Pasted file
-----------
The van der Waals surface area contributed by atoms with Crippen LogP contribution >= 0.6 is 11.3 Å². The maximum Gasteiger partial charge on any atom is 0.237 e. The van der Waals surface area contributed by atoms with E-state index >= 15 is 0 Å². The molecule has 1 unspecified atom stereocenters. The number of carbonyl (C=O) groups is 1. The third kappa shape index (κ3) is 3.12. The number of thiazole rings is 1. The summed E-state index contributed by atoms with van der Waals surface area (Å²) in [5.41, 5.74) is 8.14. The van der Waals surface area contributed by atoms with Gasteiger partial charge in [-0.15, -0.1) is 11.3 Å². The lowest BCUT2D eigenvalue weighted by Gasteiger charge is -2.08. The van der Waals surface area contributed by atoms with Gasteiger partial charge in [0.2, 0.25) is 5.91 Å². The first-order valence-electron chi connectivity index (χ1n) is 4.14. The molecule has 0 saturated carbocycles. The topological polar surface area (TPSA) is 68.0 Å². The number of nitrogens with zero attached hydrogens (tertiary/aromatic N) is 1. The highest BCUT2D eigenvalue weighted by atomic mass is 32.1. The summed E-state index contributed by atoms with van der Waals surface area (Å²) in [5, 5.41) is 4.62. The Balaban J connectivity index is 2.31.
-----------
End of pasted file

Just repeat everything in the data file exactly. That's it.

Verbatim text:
The van der Waals surface area contributed by atoms with Crippen LogP contribution >= 0.6 is 11.3 Å². The maximum Gasteiger partial charge on any atom is 0.237 e. The van der Waals surface area contributed by atoms with E-state index >= 15 is 0 Å². The molecule has 1 unspecified atom stereocenters. The number of carbonyl (C=O) groups is 1. The third kappa shape index (κ3) is 3.12. The number of thiazole rings is 1. The summed E-state index contributed by atoms with van der Waals surface area (Å²) in [5.41, 5.74) is 8.14. The van der Waals surface area contributed by atoms with Gasteiger partial charge in [-0.15, -0.1) is 11.3 Å². The lowest BCUT2D eigenvalue weighted by Gasteiger charge is -2.08. The van der Waals surface area contributed by atoms with Gasteiger partial charge in [0.2, 0.25) is 5.91 Å². The first-order valence-electron chi connectivity index (χ1n) is 4.14. The molecule has 0 saturated carbocycles. The topological polar surface area (TPSA) is 68.0 Å². The number of nitrogens with zero attached hydrogens (tertiary/aromatic N) is 1. The highest BCUT2D eigenvalue weighted by atomic mass is 32.1. The summed E-state index contributed by atoms with van der Waals surface area (Å²) in [5, 5.41) is 4.62. The Balaban J connectivity index is 2.31.